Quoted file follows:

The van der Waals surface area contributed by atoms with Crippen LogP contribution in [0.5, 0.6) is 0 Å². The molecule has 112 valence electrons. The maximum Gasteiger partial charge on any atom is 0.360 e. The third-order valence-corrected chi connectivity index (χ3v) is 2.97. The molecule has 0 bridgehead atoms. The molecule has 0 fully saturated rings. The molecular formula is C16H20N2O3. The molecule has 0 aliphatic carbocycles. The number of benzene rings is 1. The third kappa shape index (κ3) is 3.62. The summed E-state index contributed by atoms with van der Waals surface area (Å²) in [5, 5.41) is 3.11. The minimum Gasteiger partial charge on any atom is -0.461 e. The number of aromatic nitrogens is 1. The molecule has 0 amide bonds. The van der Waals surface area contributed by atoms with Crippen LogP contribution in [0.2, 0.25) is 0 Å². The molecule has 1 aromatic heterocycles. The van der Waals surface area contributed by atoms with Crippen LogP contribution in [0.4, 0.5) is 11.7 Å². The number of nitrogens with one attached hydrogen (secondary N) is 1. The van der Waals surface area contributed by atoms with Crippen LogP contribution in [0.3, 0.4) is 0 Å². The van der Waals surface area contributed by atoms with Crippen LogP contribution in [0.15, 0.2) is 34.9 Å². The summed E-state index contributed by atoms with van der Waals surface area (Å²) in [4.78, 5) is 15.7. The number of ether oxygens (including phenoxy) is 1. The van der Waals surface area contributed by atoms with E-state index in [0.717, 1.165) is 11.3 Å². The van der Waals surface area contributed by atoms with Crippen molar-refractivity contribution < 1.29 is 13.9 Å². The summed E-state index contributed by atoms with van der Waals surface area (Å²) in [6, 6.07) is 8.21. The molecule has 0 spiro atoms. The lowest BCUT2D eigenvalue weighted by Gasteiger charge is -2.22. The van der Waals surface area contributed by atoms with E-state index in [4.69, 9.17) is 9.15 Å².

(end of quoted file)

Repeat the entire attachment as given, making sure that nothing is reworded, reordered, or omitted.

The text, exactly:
The van der Waals surface area contributed by atoms with Crippen LogP contribution in [0.5, 0.6) is 0 Å². The molecule has 112 valence electrons. The maximum Gasteiger partial charge on any atom is 0.360 e. The third-order valence-corrected chi connectivity index (χ3v) is 2.97. The molecule has 0 bridgehead atoms. The molecule has 0 fully saturated rings. The molecular formula is C16H20N2O3. The molecule has 0 aliphatic carbocycles. The number of benzene rings is 1. The third kappa shape index (κ3) is 3.62. The summed E-state index contributed by atoms with van der Waals surface area (Å²) in [5, 5.41) is 3.11. The minimum Gasteiger partial charge on any atom is -0.461 e. The number of aromatic nitrogens is 1. The molecule has 0 amide bonds. The van der Waals surface area contributed by atoms with Crippen LogP contribution in [0.2, 0.25) is 0 Å². The molecule has 1 aromatic heterocycles. The van der Waals surface area contributed by atoms with Crippen LogP contribution in [0.4, 0.5) is 11.7 Å². The number of nitrogens with one attached hydrogen (secondary N) is 1. The van der Waals surface area contributed by atoms with Crippen LogP contribution in [0.3, 0.4) is 0 Å². The van der Waals surface area contributed by atoms with Crippen LogP contribution in [0.15, 0.2) is 34.9 Å². The summed E-state index contributed by atoms with van der Waals surface area (Å²) in [4.78, 5) is 15.7. The number of ether oxygens (including phenoxy) is 1. The van der Waals surface area contributed by atoms with E-state index in [0.717, 1.165) is 11.3 Å². The van der Waals surface area contributed by atoms with Crippen molar-refractivity contribution < 1.29 is 13.9 Å². The summed E-state index contributed by atoms with van der Waals surface area (Å²) in [6, 6.07) is 8.21. The molecule has 0 spiro atoms. The lowest BCUT2D eigenvalue weighted by Gasteiger charge is -2.22. The van der Waals surface area contributed by atoms with E-state index in [4.69, 9.17) is 9.15 Å².